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Book cover: Frontiers of Economics and Globalization

Frontiers of Economics and Globalization

ISSN: 1574-8715
Series editor(s): Professor Hamid Beladi, Professor E. Kwan Choi

Subject Area: Economics

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Chapter 15 Immigrant Networks and the U.S. Bilateral Trade: The Role of Immigrant Income


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Title:Chapter 15 Immigrant Networks and the U.S. Bilateral Trade: The Role of Immigrant Income
Author(s):Kusum Mundra
Volume:8 Editor(s): Gil S. Epstein, Ira N. Gang ISBN: 978-0-85724-153-5 eISBN: 978-0-85724-154-2
Citation:Kusum Mundra (2010), Chapter 15 Immigrant Networks and the U.S. Bilateral Trade: The Role of Immigrant Income, in Gil S. Epstein, Ira N. Gang (ed.) Migration and Culture (Frontiers of Economics and Globalization, Volume 8), Emerald Group Publishing Limited, pp.357-373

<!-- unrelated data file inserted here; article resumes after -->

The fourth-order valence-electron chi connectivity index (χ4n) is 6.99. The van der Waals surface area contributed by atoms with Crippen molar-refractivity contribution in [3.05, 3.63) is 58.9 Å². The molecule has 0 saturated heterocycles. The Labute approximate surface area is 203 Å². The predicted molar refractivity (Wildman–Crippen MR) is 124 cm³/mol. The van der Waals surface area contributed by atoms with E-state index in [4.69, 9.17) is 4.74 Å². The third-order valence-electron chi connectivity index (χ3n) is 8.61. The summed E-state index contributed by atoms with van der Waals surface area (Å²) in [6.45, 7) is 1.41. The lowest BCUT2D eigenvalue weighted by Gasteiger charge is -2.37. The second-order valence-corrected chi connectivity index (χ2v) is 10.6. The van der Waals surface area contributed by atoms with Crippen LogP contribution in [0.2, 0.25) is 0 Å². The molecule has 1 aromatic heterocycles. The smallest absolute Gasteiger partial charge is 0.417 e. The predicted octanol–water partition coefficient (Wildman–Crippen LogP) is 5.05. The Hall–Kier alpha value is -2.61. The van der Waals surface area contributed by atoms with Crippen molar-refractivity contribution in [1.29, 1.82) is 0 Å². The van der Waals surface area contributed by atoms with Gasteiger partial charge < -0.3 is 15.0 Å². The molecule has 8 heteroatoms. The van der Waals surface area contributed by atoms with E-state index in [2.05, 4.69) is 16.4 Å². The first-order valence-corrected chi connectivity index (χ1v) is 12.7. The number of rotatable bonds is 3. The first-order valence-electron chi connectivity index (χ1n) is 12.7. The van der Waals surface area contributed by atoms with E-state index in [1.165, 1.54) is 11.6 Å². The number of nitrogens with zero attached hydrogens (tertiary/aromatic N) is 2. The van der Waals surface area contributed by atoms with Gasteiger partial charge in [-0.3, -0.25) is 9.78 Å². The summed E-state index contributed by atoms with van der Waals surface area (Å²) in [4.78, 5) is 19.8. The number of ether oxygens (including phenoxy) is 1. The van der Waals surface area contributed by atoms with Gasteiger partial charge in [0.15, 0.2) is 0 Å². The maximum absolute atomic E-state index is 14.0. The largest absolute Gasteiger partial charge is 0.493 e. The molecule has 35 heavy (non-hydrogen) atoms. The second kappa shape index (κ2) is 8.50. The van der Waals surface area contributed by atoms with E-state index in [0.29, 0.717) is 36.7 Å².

DOI:10.1108/S1574-8715(2010)0000008021 (Permanent URL)
Publisher:Emerald Group Publishing Limited
Article type:Chapter Item
Abstract:This chapter examines the role of immigrant networks on trade, particulalry through the demand effect. First, we examine the effect of immigration on trade when the immigrants consume more of the good that is abundant in their home country than the natives in a standard Heckscher–Ohlin model and find that the effect of immigration on trade is a priori indeterminate. Our econometric gravity model consisting of 63 major trading and immigrant-sending country for the United States over 1991–2000. We find that the immigrants income, mostly through demand effect has a significant negative effect on U.S. imports. However, if we include the effect of the immigrant income interacted with the size of the immigrant network, measured by the immigrant stock, we find that higher immigrants income lowers the immigrant network effect for both U.S. exports and imports. This we find in addition to the immigrants stock elasticity of 0.27% for U.S. exports and 0.48% for U.S. imports. Capturing the immigrant assimilation with the level of immigrant income and the size of the immigrant enclave this chapter finds that the immigrant network effect on trade flows is weakened by the increasing level of immigrant assimilation.

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